Archive for the ‘social sciences’ category

Journey the Underground Railroad

March 9th, 2017

 

It’s Thursday, March 9, 2017, and time for Social Sciences at ClickSchooling!

 

Recommended Website:

The Underground Railroad – Escape from Slavery

(teacher.scholastic.com/activities/bhistory/underground_railroad/)

Age Range: 8-18 (Grades 3-12, with parental supervision)

 

Take an interactive journey along the Underground Railroad with this website presentation from Scholastic.

After reviewing the introduction, click the “Begin the Journey” link to start the interactive. Through the interactive activities and stories visitors can learn what it might have been like to have been a slave traveling along the Underground Railroad. As visitors follow the trail they will:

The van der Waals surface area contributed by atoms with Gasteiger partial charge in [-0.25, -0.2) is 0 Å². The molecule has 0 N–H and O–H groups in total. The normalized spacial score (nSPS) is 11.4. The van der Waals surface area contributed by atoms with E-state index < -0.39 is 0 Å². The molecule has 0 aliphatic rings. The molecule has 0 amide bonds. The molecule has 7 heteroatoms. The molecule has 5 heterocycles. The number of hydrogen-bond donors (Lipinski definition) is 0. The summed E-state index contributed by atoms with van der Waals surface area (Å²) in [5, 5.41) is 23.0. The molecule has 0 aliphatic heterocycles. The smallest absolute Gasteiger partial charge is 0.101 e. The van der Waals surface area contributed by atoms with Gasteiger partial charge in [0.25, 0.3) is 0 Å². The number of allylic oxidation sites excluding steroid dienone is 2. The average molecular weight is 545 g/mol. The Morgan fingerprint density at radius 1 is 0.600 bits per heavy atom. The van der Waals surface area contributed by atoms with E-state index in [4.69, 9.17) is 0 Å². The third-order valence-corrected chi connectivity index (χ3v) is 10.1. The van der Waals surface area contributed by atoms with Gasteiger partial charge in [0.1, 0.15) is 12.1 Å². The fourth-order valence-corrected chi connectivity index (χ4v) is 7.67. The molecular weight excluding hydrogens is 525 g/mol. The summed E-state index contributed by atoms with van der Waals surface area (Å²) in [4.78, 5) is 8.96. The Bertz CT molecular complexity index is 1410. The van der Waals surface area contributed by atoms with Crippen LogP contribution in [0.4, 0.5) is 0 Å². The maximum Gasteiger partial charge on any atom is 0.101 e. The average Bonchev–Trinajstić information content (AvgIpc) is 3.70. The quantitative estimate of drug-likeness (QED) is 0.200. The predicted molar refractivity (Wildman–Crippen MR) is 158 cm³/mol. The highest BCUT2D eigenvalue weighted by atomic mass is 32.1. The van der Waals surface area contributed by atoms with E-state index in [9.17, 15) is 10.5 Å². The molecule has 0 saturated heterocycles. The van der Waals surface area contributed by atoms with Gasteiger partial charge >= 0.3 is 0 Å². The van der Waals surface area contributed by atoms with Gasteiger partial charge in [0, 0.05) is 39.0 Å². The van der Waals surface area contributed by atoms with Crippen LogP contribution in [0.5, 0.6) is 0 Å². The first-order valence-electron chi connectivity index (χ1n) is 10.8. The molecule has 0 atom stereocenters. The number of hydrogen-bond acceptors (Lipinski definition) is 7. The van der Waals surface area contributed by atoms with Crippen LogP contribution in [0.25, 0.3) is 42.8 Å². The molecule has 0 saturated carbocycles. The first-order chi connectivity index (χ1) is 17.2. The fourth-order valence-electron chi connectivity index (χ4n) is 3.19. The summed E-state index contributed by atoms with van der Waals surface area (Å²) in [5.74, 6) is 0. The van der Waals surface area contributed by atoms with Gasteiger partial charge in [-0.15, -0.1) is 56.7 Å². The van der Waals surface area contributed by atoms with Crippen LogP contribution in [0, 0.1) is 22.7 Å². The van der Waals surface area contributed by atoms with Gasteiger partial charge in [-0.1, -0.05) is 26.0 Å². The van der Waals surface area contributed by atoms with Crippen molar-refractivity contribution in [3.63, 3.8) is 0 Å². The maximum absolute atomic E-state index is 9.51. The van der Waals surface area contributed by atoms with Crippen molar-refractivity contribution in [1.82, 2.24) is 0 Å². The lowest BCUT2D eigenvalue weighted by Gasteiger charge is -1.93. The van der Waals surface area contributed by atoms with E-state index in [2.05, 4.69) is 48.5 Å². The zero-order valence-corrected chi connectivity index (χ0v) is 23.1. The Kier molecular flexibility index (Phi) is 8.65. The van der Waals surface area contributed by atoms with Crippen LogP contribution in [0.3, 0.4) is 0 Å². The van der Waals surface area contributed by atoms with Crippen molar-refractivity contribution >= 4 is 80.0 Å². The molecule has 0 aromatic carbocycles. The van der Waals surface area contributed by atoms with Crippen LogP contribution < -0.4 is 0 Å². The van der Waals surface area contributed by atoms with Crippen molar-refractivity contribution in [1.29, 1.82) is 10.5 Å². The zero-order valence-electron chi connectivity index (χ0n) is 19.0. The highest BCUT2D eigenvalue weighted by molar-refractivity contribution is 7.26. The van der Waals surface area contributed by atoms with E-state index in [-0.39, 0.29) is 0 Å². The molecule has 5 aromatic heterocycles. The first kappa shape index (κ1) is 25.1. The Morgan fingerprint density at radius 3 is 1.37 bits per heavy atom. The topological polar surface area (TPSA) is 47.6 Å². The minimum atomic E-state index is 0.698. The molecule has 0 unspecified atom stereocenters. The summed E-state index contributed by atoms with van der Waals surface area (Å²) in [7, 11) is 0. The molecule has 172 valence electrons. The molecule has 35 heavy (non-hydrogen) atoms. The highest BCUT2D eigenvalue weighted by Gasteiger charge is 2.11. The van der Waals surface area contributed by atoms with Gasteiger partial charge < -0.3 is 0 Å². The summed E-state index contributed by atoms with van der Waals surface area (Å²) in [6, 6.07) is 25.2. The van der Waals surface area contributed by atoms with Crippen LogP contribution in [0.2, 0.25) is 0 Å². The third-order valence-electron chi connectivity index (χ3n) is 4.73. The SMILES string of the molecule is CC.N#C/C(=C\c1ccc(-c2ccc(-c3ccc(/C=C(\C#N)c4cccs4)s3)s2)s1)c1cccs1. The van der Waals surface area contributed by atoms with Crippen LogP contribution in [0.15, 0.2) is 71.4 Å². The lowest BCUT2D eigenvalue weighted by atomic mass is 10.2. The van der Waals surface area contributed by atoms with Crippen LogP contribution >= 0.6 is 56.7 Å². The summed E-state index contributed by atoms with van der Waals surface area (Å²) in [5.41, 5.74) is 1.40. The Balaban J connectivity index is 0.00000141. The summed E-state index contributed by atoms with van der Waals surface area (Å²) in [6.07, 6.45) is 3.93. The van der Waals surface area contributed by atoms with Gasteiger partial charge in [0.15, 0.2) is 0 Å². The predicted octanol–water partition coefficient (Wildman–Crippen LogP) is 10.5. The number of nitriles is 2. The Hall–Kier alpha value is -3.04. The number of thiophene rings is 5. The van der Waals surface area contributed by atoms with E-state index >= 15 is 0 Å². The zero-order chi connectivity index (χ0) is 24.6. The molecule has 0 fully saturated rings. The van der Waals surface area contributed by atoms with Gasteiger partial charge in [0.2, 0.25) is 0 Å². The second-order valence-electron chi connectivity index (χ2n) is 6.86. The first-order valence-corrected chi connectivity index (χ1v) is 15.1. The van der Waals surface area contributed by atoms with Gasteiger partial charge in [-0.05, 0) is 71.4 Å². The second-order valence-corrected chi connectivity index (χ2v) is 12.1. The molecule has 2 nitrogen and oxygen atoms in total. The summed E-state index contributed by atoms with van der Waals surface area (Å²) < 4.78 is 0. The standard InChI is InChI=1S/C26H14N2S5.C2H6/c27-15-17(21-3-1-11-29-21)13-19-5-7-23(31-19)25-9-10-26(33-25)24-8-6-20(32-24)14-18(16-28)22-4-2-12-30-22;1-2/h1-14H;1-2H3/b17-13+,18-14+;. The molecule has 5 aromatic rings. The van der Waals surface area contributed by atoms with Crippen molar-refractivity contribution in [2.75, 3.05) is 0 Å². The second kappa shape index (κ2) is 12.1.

• Learn what life was like for a slave on the plantation.
  • The dangers of escaping slavery
  • Reaching safe places along the trail and the people along the way
  • Arriving in the north and freedom
  • Students can then “Tell the Story” using thought-provoking prompts.

Throughout the presentation, there are clickable links to more information and visitors can also select the ‘headphones’ icon to have the passage read aloud to them – a great option for younger students.


There are more activities available to expand this study. At the top of the page is a link to the Teacher’s Activity Guide. Once the page opens, scroll down to “The Underground Railroad Teaching Guide” to view helpful teaching notes. Back on the home page, visitors can: